The Middle Ages

In their more mature years, both companies endured challenges and launched comebacks. While Tibco was quickly released in 1999, it was taken private again 15 years later Vista Equity Partners and it was regrouped. In early 2019, Gerry Cohen resigned as IBI CEO and handed over the reins to then-COO Frank J. Vella, who joined the company just as Goldman Sachs’ Private Capital Investing group had made a significant investment, in 2017. In 2018, while Vella was still COO, IBI announced a major modernization of its WebFOCUS platform.

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Shopping trip

Tibco has built up its data analytics stack significantly over the years. The acquired self-service BI (SSBI) player Spotfire (originally a peer to Table and Qlik in the early days of SSBI) in 2007. In 2013, Tibco acquired complex event management provider StreamBase, and it seized the provider of open source BI and reporting tools Japsersoft the following year.

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Tibco acquired Statistica from Quest software, CISCOs Data virtualization business (originally the independent Composite Software) and AI-focused Alpine Data Labs, all in 2017. In 2018, Tibco added integration platform as a service (iPaaS) and Master Data Management (MDM) through acquisitions of Scribe Software and Orchestra Networks, respectively. And last year, Tibco added in-memory database technology to its bag of buying tricks SnappyData.

In addition to the significant portfolio assets mentioned above, Tibco has long had its own proprietary cluster computer distribution of the R computer science language, known as the Tibco Enterprise Runtime for R, or TERR. TERR was integrated into Spotfire several years ago and added AI capabilities to the BI platform.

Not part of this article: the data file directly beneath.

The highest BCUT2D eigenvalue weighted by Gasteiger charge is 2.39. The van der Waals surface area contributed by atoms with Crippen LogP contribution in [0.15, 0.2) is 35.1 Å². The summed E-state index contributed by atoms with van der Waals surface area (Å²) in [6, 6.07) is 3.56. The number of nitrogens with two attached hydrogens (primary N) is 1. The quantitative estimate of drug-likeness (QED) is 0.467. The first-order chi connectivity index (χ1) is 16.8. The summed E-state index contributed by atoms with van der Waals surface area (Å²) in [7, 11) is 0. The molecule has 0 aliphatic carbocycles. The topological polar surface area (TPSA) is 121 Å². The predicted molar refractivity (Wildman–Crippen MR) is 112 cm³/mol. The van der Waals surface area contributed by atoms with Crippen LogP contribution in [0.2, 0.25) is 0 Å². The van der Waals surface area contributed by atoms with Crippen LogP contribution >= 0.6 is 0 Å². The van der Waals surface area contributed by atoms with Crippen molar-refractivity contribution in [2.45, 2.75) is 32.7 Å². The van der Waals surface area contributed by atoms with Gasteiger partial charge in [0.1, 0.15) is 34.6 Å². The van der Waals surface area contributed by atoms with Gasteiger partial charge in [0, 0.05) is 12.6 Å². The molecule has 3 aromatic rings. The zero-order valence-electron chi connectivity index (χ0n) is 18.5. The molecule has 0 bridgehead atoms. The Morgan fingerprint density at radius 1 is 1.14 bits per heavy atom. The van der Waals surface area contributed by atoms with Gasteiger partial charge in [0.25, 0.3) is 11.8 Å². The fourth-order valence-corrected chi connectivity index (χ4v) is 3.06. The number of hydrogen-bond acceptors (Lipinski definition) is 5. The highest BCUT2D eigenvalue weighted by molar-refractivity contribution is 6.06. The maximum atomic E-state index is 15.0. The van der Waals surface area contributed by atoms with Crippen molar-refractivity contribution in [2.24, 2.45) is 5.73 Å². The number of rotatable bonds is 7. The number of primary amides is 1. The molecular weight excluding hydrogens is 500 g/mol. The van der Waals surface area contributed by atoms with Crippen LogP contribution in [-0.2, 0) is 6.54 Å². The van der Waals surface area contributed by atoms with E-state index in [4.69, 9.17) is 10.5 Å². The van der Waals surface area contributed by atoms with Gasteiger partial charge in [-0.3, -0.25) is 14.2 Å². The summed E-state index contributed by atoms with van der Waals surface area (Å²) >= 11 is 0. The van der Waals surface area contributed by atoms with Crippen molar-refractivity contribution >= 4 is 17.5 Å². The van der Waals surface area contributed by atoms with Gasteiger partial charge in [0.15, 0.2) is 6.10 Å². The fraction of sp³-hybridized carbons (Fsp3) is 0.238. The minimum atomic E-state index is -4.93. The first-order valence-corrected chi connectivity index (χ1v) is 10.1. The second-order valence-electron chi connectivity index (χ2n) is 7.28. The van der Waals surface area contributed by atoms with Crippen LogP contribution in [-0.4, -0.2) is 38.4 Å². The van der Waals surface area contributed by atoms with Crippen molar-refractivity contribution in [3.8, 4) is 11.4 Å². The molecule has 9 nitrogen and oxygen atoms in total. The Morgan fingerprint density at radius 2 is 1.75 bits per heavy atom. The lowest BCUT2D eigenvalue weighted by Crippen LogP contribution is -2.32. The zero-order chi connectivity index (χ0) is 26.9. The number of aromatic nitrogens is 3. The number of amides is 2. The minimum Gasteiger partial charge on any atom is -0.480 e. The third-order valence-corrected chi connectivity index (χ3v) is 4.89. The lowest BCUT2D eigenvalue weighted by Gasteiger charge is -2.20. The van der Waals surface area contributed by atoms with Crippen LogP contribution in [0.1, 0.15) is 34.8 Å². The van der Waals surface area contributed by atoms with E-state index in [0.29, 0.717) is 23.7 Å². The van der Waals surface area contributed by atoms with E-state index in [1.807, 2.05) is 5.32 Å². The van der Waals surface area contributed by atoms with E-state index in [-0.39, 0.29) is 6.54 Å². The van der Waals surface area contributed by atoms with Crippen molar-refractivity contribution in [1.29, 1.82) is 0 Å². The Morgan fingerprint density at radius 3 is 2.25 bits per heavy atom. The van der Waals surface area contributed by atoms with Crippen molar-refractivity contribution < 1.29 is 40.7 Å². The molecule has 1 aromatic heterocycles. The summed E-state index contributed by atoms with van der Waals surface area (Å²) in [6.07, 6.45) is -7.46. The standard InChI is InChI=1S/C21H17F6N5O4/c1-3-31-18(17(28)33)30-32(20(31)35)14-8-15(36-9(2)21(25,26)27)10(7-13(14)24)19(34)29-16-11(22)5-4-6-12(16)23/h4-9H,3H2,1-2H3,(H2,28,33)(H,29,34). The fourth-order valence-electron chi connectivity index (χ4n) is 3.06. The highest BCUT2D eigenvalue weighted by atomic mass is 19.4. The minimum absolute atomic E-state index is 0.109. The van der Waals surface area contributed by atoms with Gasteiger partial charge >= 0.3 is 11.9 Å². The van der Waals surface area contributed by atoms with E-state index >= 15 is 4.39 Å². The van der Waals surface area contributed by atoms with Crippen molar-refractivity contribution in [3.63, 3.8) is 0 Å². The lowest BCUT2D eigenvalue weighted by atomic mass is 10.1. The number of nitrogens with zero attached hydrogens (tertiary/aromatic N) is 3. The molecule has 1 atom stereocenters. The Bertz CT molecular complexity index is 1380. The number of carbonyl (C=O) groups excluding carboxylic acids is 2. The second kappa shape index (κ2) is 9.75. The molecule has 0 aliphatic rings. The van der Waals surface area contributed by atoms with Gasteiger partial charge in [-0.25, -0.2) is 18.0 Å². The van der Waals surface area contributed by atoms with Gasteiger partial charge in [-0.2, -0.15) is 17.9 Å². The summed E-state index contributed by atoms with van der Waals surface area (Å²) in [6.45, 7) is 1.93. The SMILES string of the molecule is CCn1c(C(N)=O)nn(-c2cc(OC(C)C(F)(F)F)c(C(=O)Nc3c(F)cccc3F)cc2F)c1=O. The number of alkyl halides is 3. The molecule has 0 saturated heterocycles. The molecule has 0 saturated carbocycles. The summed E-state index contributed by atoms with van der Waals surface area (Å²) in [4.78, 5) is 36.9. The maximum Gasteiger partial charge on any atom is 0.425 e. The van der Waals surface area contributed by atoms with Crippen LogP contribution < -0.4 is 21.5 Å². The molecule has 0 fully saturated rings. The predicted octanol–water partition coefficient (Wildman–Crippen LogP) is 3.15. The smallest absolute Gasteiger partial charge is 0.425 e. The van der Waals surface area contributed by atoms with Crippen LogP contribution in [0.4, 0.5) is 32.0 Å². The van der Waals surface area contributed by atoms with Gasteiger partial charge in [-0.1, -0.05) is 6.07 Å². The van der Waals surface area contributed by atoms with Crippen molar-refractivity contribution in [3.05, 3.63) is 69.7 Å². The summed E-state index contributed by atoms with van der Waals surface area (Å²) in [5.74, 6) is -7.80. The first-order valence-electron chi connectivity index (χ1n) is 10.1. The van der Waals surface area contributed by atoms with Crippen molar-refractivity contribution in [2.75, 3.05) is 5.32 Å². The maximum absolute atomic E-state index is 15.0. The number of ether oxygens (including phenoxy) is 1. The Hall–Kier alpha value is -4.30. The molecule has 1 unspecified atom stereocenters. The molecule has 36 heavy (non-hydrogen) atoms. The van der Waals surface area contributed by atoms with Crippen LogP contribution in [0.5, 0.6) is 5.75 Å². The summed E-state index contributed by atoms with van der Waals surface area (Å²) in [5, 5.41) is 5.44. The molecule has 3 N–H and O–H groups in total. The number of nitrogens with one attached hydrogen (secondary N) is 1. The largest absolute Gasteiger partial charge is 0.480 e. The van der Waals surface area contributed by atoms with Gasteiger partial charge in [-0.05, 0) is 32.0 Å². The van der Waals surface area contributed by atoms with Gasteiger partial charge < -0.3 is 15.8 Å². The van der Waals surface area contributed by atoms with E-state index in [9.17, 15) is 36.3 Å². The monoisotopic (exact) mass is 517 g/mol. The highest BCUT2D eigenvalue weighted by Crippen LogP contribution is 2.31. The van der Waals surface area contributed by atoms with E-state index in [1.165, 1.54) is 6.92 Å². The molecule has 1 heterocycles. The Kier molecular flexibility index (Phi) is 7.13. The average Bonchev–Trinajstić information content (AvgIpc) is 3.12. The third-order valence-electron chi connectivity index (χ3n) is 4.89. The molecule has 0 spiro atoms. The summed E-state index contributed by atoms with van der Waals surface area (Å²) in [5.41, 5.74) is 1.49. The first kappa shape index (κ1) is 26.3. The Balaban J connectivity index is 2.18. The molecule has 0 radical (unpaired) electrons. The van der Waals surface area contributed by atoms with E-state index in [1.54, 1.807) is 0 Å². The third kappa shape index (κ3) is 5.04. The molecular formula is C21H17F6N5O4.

Pull it together?

But even with these significant BI, streaming and AI assets and the addition of IBI’s WebFocus platform, will Tibco be an analytical powerhouse? Perhaps ironically for an integration specialist, Tibco has had some technical debt around uniting, rather than simply owning, all of its constituent platforms; adding portfolio of information builders and iWay will only increase the challenge.

Whatever Tibco certainly gets out of this deal is a formidable set of corporate customers that analytical technologies already under its roof might appeal to, especially if Tibco can be these customers’ sayings a throat to suffocate by supporting all of this .

Whether customers or a sense of elegance may be the catalyst, Tibco would do well to merge and clean up all these analytical chess pieces. Applications are becoming data sources, and Tibco’s dual focus on data analysis and business system integrations puts it in a well-placed strategic context, enabling the digital transformation to accelerate for all its customers. But the pieces are not enough; they must be assembled correctly to solve this Industry 4.0 puzzle. Can Tibco do that? In the name of unleashing all the latent value in its holdings, I certainly hope it tries. As Information Builders is Tibco’s largest acquisition ever, it has ample motivation.